HC Deb 03 February 1986 vol 91 cc3-4
2. Mr. Stan Thorne

asked the Secretary of State for Transport what discussions his Department has had with county officials concerning the effect of abolition of the metropolitan counties on public transport in those areas.

The Minister of State, Department of Transport (Mr. David Mitchell)

There has been a continuing dialogue between my Department and the officers of local authorities and passenger transport executives.

Mr. Thorne

As that tells me nothing in answer to my question, will the Minister say what he is doing to avoid increased fares and poorer services as a consequence of the Government's policies?

Mr. Mitchell

The level of fares is a matter for the bus operator concerned.

Sir John Osborn

Is it not an error in timing that the South Yorkshire passenger transport authority has introduced proposals for a tram in Sheffield when the authority has been abolished and is running into serious deficit in its financing?

Mr. Mitchell

That is a matter for the authority, and on that matter it is answerable to its local electorate.

Mr. Crowther

Has the Minister learnt from his discussions that the effect of abolishing the South Yorkshire county council, coupled with the implementation of the last two Transport Acts, will be to treble at least the fares, to cut services substantially and to make some hundreds of the staff redundant in an area of high unemployment? Does he regard this as a mark of progress in a civilised society?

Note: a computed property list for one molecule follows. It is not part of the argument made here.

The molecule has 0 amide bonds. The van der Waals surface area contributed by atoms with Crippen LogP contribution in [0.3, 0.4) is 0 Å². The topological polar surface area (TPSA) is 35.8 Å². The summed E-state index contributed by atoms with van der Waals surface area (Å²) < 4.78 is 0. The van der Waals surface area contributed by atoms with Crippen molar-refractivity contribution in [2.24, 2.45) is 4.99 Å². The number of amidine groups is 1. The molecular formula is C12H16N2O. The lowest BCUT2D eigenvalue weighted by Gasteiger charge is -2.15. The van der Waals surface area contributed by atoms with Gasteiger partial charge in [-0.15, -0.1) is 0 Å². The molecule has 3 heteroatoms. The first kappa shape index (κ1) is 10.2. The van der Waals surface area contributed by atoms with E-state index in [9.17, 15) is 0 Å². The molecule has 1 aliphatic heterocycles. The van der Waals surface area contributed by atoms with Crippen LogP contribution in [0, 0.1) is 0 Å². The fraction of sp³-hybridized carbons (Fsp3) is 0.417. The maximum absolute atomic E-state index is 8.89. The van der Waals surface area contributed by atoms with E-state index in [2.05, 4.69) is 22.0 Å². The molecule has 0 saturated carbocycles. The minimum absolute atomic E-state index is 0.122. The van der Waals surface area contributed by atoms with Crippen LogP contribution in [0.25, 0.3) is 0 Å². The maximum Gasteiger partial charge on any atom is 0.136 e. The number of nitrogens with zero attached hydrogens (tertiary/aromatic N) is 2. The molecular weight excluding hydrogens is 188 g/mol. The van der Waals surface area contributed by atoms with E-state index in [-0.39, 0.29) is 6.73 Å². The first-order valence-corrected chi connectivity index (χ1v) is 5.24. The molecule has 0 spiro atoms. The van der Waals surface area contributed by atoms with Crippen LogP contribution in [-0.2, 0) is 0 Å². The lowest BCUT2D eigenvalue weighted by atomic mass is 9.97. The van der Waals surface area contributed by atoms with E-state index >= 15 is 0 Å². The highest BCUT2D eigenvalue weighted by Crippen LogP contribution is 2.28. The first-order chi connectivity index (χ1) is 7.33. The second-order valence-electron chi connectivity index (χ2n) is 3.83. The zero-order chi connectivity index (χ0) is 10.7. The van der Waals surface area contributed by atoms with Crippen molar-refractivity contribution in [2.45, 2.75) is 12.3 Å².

Mr. Mitchell

It is important to get a better balance between the amount paid by the user and the amount paid by the ratepayer. The high level of rates in South Yorkshire has undoubtedly contributed to the high level of unemployment there. In South Yorkshire the subsidy on transport amounts to 62.8 per cent. of the cost in cash terms for operating the service, while only 22 per cent. comes from fares. Nowhere else in the country is there such an extraordinary state of affairs.

Mr. Robert Hughes

Will the Minister admit, openly and plainly, that the responsibility for increased fares, reductions in services and increased redundancies rests solely with the Chancellor of the Exchequer because of the expenditure limits that he has set?

Mr. Mitchell

It is for the passenger transport authority to establish the policy, and for the passenger transport executive to decide its priorities in the expenditure that it will undertake during the year as between the level of fares and the extent of service and of concessions.